NASHVILLE, Tenn. (TSU News Service) – Coming on the heels of a soon-to-be dedicated multi-million dollar, state-of-the-art biotechnology center, agricultural research, extension and teaching at Tennessee State University have received a major boost with new funding from the federal government.
On Wednesday, Feb. 26, the University received a $2.6 million grant from the U.S. Department of Agriculture to support capacity-building endeavors.
The amount was part of 76 grants totaling $35 million awarded to 21 Historically Black Colleges and Universities or 1890 institutions to support research, teaching and extension activities through the USDA’s National Institute of Food and Agriculture program.
This achievement for TSU is the result of the success of six grant proposals submitted by faculty members or project directors and their collaborators in the College of Agriculture, Human and Natural Sciences, in addition to funding received for NIFA programs.
In the last four year, TSU has been one of the leading 1890 grantees, usually ranking in the top three spots. This year is no different, with University officials and students expressing their excitement about the institution’s success rate.
“We are quite pleased with the success of our faculty in garnering these USDA funds to build our Ag program,” said Dr. Chandra Reddy, dean of CAHNS. “These funds help to build capacity in new areas of agricultural research, teaching and outreach, as well as help in remodeling and building research facilities.”
Alison Leathers, a graduate student in Agricultural Education, Leadership and Extension from Preston, Minn., described the new funding along with the upcoming biotechnology center as “positives” that will enhance learning in new areas of research and awareness.
“I think the new money and building will certainly help to expand the amount of knowledge and expertise we have in the college by having more labs and more equipment that will help my fellow students and me,” Leathers said.
In announcing the grants Wednesday, Agriculture Secretary Tom Vilsack said the goal was to build on efforts that foster strong partnerships with the 1890 community, ensure equal access to USDA programs and services, and support educational opportunities for the next generation of farmers and ranchers.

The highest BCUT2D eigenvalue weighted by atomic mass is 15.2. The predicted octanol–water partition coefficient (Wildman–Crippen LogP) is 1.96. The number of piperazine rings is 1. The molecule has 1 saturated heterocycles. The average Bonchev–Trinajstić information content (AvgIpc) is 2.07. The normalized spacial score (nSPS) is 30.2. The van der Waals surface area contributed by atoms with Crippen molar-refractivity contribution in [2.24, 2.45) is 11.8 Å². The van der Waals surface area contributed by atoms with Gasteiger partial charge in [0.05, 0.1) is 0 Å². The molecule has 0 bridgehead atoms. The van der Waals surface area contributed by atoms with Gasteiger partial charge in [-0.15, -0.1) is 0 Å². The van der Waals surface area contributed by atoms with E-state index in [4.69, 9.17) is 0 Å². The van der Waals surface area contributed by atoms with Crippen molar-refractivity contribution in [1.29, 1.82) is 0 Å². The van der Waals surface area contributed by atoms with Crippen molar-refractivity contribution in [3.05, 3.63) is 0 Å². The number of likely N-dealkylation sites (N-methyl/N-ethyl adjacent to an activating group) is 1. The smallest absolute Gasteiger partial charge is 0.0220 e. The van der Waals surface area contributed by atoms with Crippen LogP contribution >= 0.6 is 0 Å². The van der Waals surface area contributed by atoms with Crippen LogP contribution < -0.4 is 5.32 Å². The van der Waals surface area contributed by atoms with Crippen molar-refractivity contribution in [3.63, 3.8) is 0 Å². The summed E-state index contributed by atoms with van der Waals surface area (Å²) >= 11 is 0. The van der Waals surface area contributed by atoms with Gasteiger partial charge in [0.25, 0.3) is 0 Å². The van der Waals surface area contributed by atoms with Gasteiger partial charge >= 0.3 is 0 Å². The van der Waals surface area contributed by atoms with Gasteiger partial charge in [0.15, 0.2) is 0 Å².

“For nearly 125 years, the 1890 land-grant institutions have played a vital role in ensuring access to higher education and opportunity for underserved communities,” said Secretary Vilsack. “These competitively-awarded grants support high quality research, teaching and Extension activities and support the continued leadership of 1890 institutions in the fields of agriculture, the environment and public health.”
Faculty members (or project directors) who led the proposal submissions that resulted in the research, teaching and Extension grant awards, and their research focus are:
- Dr. Karla Addesso, assistant professor of Chemical Ecology – Sustainable agriculture – $299,751 (Research)
- Dr. Dafeng Hui, assistant professor of Biological Sciences – Bio-energy/biofuel and natural resources; Global climate change – $299,874 (Research)
- Dr. Fur-Chi Chen, associate professor of Food Science – Food Safety – $299,999 (Research)
- Dr. George Smith, assistant professor of Landscape Architecture – Water quality – $249,797 (Extension)
- Dr. Janice Emerson, associate professor and director of the Center for Prevention Research – Childhood Obesity – $248,886 (Extension)
- Dr. Ahmad Aziz, associate professor of Agricultural and Environmental Sciences – Bio-energy/biofuel and natural resources – $150,000 (Teaching)
Additionally, TSU received about $1.1 million NIFA award through the 1890 Facilities Grant Program, with Dr. Reddy as the PI. The fund will be used to remodel the Ferrell Westbrook Building with new laboratories for recently hired agricultural faculty.
Department of Media Relations
Tennessee State University
3500 John Merritt Boulevard
Nashville, Tennessee 37209
About Tennessee State University
With nearly 9,000 students, Tennessee State University is Nashville’s only public university, and is a comprehensive, urban, co-educational, land-grant university offering 38 undergraduate, 22 graduate and seven doctoral programs. TSU has earned a top 20 ranking for Historically Black Colleges and Universities according to U.S. News and World Report, and rated as one of the top universities in the country by Washington Monthly for social mobility, research and community service. Founded in 1912, Tennessee State University celebrated 100 years in Nashville during 2012. Visit the University online at tnstate.edu.